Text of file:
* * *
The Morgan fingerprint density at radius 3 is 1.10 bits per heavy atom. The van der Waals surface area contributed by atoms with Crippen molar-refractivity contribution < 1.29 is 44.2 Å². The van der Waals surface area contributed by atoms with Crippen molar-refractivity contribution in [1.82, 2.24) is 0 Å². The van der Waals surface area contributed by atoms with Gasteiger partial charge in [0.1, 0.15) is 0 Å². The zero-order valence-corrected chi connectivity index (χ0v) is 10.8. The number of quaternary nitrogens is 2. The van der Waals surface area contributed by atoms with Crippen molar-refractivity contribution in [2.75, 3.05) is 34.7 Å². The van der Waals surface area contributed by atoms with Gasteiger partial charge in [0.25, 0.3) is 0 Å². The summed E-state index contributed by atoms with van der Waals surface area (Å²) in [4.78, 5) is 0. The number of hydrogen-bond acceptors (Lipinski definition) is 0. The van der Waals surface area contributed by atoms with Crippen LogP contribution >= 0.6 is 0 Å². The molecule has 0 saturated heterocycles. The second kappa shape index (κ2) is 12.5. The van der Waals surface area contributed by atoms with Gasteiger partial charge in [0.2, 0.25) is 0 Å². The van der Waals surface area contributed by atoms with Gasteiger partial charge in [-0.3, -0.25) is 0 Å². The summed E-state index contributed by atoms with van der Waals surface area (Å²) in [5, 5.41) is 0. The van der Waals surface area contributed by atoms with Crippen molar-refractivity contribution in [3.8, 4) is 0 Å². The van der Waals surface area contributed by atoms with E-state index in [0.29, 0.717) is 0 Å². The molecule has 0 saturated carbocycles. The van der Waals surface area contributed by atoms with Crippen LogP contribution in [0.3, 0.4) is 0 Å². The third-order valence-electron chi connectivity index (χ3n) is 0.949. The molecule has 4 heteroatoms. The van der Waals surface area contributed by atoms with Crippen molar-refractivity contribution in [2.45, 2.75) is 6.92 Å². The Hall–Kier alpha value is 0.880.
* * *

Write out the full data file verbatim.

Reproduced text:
The Morgan fingerprint density at radius 3 is 1.10 bits per heavy atom. The van der Waals surface area contributed by atoms with Crippen molar-refractivity contribution < 1.29 is 44.2 Å². The van der Waals surface area contributed by atoms with Crippen molar-refractivity contribution in [1.82, 2.24) is 0 Å². The van der Waals surface area contributed by atoms with Gasteiger partial charge in [0.1, 0.15) is 0 Å². The zero-order valence-corrected chi connectivity index (χ0v) is 10.8. The number of quaternary nitrogens is 2. The van der Waals surface area contributed by atoms with Crippen molar-refractivity contribution in [2.75, 3.05) is 34.7 Å². The van der Waals surface area contributed by atoms with Gasteiger partial charge in [0.25, 0.3) is 0 Å². The summed E-state index contributed by atoms with van der Waals surface area (Å²) in [4.78, 5) is 0. The number of hydrogen-bond acceptors (Lipinski definition) is 0. The van der Waals surface area contributed by atoms with Crippen LogP contribution >= 0.6 is 0 Å². The molecule has 0 saturated heterocycles. The second kappa shape index (κ2) is 12.5. The van der Waals surface area contributed by atoms with Gasteiger partial charge in [0.2, 0.25) is 0 Å². The van der Waals surface area contributed by atoms with Gasteiger partial charge in [-0.3, -0.25) is 0 Å². The summed E-state index contributed by atoms with van der Waals surface area (Å²) in [5, 5.41) is 0. The van der Waals surface area contributed by atoms with Crippen molar-refractivity contribution in [3.8, 4) is 0 Å². The van der Waals surface area contributed by atoms with E-state index in [0.29, 0.717) is 0 Å². The molecule has 0 saturated carbocycles. The van der Waals surface area contributed by atoms with Crippen LogP contribution in [0.3, 0.4) is 0 Å². The third-order valence-electron chi connectivity index (χ3n) is 0.949. The molecule has 4 heteroatoms. The van der Waals surface area contributed by atoms with Crippen molar-refractivity contribution in [2.45, 2.75) is 6.92 Å². The Hall–Kier alpha value is 0.880.